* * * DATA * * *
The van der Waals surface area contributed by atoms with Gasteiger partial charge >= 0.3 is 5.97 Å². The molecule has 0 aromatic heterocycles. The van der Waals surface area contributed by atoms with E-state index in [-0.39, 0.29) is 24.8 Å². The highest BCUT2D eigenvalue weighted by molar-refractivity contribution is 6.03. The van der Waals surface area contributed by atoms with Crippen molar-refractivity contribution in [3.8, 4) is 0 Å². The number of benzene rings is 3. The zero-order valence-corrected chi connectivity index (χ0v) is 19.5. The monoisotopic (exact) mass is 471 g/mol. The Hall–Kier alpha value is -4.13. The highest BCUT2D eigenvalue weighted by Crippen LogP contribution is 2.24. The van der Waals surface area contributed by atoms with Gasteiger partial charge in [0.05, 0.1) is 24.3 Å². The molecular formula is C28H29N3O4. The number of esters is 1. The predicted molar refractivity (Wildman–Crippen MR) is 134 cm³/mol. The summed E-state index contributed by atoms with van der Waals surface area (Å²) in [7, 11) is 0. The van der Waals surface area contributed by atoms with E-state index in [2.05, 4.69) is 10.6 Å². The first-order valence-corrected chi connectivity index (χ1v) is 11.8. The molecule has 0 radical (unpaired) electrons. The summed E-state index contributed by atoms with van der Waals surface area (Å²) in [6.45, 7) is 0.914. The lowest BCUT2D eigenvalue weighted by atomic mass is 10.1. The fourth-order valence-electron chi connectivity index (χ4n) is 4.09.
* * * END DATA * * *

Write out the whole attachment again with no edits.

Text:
The van der Waals surface area contributed by atoms with Gasteiger partial charge >= 0.3 is 5.97 Å². The molecule has 0 aromatic heterocycles. The van der Waals surface area contributed by atoms with E-state index in [-0.39, 0.29) is 24.8 Å². The highest BCUT2D eigenvalue weighted by molar-refractivity contribution is 6.03. The van der Waals surface area contributed by atoms with Crippen molar-refractivity contribution in [3.8, 4) is 0 Å². The number of benzene rings is 3. The zero-order valence-corrected chi connectivity index (χ0v) is 19.5. The monoisotopic (exact) mass is 471 g/mol. The Hall–Kier alpha value is -4.13. The highest BCUT2D eigenvalue weighted by Crippen LogP contribution is 2.24. The van der Waals surface area contributed by atoms with Gasteiger partial charge in [0.05, 0.1) is 24.3 Å². The molecular formula is C28H29N3O4. The number of esters is 1. The predicted molar refractivity (Wildman–Crippen MR) is 134 cm³/mol. The summed E-state index contributed by atoms with van der Waals surface area (Å²) in [7, 11) is 0. The van der Waals surface area contributed by atoms with E-state index in [2.05, 4.69) is 10.6 Å². The first-order valence-corrected chi connectivity index (χ1v) is 11.8. The molecule has 0 radical (unpaired) electrons. The summed E-state index contributed by atoms with van der Waals surface area (Å²) in [6.45, 7) is 0.914. The lowest BCUT2D eigenvalue weighted by atomic mass is 10.1. The fourth-order valence-electron chi connectivity index (χ4n) is 4.09.